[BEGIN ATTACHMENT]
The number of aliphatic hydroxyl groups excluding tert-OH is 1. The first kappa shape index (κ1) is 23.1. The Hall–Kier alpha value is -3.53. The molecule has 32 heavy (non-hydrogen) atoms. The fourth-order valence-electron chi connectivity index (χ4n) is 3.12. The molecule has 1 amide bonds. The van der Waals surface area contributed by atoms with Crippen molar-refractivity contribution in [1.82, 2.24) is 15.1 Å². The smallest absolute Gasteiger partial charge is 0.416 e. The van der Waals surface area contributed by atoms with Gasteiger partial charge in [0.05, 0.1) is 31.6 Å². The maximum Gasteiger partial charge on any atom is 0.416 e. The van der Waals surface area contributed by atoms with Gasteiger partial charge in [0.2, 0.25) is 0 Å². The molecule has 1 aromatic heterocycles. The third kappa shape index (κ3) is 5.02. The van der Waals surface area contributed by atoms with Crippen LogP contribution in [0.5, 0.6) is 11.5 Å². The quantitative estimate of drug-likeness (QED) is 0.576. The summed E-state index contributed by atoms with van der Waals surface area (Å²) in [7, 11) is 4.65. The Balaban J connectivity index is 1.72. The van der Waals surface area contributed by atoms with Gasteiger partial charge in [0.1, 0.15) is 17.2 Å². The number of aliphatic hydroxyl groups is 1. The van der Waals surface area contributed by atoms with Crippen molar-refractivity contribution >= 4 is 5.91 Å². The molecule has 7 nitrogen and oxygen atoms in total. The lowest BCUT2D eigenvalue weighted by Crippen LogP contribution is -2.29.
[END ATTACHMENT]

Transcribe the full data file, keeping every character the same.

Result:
The number of aliphatic hydroxyl groups excluding tert-OH is 1. The first kappa shape index (κ1) is 23.1. The Hall–Kier alpha value is -3.53. The molecule has 32 heavy (non-hydrogen) atoms. The fourth-order valence-electron chi connectivity index (χ4n) is 3.12. The molecule has 1 amide bonds. The van der Waals surface area contributed by atoms with Crippen molar-refractivity contribution in [1.82, 2.24) is 15.1 Å². The smallest absolute Gasteiger partial charge is 0.416 e. The van der Waals surface area contributed by atoms with Gasteiger partial charge in [0.05, 0.1) is 31.6 Å². The maximum Gasteiger partial charge on any atom is 0.416 e. The van der Waals surface area contributed by atoms with Gasteiger partial charge in [0.2, 0.25) is 0 Å². The molecule has 1 aromatic heterocycles. The third kappa shape index (κ3) is 5.02. The van der Waals surface area contributed by atoms with Crippen LogP contribution in [0.5, 0.6) is 11.5 Å². The quantitative estimate of drug-likeness (QED) is 0.576. The summed E-state index contributed by atoms with van der Waals surface area (Å²) in [7, 11) is 4.65. The Balaban J connectivity index is 1.72. The van der Waals surface area contributed by atoms with Gasteiger partial charge in [0.1, 0.15) is 17.2 Å². The number of aliphatic hydroxyl groups is 1. The van der Waals surface area contributed by atoms with Crippen molar-refractivity contribution >= 4 is 5.91 Å². The molecule has 7 nitrogen and oxygen atoms in total. The lowest BCUT2D eigenvalue weighted by Crippen LogP contribution is -2.29.